Choose Your Battles Part 2

16 Mar

There is a fine but important distinction between being accommodating and flexible and being “all over the map.”

Our children will let us know their tolerance level by either agreeing or arguing. Argument can be healthy as long as it’s not about the parent’s will over the child’s.

As a parent, consider whether the disagreement at hand is really about the subject of the argument or simply about winning. There is rarely a winner in a battle of wills.

Rules, behavioral lines and parental decisions are critical and important, but they have to fit. They will function more effectively when we practice understanding with a bit of give and take in conjunction with discipline. If we steadfastly maintain a rigid position in support of our interests, then we may slowly alienate our children each time they wish to make their own choice about something.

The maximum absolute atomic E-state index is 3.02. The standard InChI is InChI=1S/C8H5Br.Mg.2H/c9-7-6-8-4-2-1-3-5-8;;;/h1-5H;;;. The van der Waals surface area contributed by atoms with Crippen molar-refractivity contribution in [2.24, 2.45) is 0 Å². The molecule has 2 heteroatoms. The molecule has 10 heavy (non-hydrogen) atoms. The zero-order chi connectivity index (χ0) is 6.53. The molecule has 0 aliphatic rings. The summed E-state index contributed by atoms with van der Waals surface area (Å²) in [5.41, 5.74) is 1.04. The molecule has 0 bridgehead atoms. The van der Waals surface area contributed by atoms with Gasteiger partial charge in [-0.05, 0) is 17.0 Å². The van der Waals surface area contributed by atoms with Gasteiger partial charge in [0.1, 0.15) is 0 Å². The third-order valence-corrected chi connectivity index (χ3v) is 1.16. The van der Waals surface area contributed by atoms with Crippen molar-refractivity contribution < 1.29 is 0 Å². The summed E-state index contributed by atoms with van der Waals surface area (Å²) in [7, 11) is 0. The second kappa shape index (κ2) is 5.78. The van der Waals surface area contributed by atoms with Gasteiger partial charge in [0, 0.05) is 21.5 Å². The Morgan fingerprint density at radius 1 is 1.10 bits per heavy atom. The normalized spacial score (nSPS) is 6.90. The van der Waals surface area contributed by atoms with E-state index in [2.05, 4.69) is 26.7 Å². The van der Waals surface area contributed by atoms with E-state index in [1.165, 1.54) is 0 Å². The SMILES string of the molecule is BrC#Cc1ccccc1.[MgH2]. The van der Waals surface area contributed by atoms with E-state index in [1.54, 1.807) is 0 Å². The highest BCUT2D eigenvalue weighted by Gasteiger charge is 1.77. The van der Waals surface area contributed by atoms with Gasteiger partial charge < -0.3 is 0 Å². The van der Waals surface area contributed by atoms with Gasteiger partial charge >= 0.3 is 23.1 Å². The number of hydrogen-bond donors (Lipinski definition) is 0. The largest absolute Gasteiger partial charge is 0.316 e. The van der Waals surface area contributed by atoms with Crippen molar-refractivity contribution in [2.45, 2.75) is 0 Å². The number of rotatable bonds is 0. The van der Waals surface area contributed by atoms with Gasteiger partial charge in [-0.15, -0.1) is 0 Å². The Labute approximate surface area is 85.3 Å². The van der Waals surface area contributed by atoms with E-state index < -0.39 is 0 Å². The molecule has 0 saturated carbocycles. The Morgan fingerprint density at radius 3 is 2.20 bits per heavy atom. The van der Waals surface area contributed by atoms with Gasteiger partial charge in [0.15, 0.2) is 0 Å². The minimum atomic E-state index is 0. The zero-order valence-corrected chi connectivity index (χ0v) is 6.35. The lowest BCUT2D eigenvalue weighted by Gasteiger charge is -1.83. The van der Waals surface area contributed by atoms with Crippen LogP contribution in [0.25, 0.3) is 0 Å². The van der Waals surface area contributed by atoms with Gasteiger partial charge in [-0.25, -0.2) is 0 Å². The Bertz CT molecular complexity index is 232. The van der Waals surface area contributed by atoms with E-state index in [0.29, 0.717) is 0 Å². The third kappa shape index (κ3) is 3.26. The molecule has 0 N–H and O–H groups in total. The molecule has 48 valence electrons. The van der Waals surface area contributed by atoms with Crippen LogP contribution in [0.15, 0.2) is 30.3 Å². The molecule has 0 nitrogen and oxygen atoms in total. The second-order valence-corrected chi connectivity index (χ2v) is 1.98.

This is especially true as our kids enter adolescence.

At that point, having already established a reserve of tolerance can be extremely beneficial, and even critical for a parent. Without it, we will likely be in a constant state of disagreement with our child, and might create a barrier in the bridge that takes years to remove.

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